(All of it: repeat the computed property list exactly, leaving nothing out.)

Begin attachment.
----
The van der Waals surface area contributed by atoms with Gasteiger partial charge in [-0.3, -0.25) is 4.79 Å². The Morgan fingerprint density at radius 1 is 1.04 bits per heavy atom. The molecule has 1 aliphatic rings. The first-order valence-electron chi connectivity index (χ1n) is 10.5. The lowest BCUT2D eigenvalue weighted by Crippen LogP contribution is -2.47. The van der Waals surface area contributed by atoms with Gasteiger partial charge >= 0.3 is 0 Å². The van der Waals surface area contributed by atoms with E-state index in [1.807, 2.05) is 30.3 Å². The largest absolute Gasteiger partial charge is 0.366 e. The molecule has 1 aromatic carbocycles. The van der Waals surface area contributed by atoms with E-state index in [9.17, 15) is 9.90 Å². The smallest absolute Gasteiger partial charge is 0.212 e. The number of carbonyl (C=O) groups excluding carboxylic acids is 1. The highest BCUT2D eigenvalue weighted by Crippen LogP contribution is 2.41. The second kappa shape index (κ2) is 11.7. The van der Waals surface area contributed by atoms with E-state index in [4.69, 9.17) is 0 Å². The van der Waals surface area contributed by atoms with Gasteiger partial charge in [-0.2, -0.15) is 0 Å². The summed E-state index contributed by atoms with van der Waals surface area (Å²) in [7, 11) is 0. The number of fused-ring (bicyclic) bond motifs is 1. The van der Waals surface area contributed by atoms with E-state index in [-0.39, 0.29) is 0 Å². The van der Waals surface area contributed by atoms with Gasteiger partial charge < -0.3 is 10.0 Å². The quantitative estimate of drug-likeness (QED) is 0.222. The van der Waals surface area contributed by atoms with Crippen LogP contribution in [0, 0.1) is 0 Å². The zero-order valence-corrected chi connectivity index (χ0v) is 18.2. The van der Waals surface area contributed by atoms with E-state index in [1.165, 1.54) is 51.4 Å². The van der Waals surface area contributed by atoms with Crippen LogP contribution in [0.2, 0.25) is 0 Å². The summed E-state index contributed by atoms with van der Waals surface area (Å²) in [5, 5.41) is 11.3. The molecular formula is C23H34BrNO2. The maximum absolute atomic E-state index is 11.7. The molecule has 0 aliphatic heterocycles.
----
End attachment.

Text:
The van der Waals surface area contributed by atoms with Gasteiger partial charge in [-0.3, -0.25) is 4.79 Å². The Morgan fingerprint density at radius 1 is 1.04 bits per heavy atom. The molecule has 1 aliphatic rings. The first-order valence-electron chi connectivity index (χ1n) is 10.5. The lowest BCUT2D eigenvalue weighted by Crippen LogP contribution is -2.47. The van der Waals surface area contributed by atoms with Gasteiger partial charge >= 0.3 is 0 Å². The van der Waals surface area contributed by atoms with E-state index in [1.807, 2.05) is 30.3 Å². The largest absolute Gasteiger partial charge is 0.366 e. The molecule has 1 aromatic carbocycles. The van der Waals surface area contributed by atoms with E-state index in [9.17, 15) is 9.90 Å². The smallest absolute Gasteiger partial charge is 0.212 e. The number of carbonyl (C=O) groups excluding carboxylic acids is 1. The highest BCUT2D eigenvalue weighted by Crippen LogP contribution is 2.41. The second kappa shape index (κ2) is 11.7. The van der Waals surface area contributed by atoms with E-state index in [4.69, 9.17) is 0 Å². The van der Waals surface area contributed by atoms with Gasteiger partial charge in [-0.2, -0.15) is 0 Å². The summed E-state index contributed by atoms with van der Waals surface area (Å²) in [7, 11) is 0. The number of fused-ring (bicyclic) bond motifs is 1. The van der Waals surface area contributed by atoms with E-state index in [-0.39, 0.29) is 0 Å². The van der Waals surface area contributed by atoms with Gasteiger partial charge < -0.3 is 10.0 Å². The quantitative estimate of drug-likeness (QED) is 0.222. The van der Waals surface area contributed by atoms with Crippen LogP contribution in [0, 0.1) is 0 Å². The zero-order valence-corrected chi connectivity index (χ0v) is 18.2. The van der Waals surface area contributed by atoms with E-state index in [1.165, 1.54) is 51.4 Å². The van der Waals surface area contributed by atoms with Crippen LogP contribution in [0.2, 0.25) is 0 Å². The summed E-state index contributed by atoms with van der Waals surface area (Å²) in [5, 5.41) is 11.3. The molecular formula is C23H34BrNO2. The maximum absolute atomic E-state index is 11.7. The molecule has 0 aliphatic heterocycles.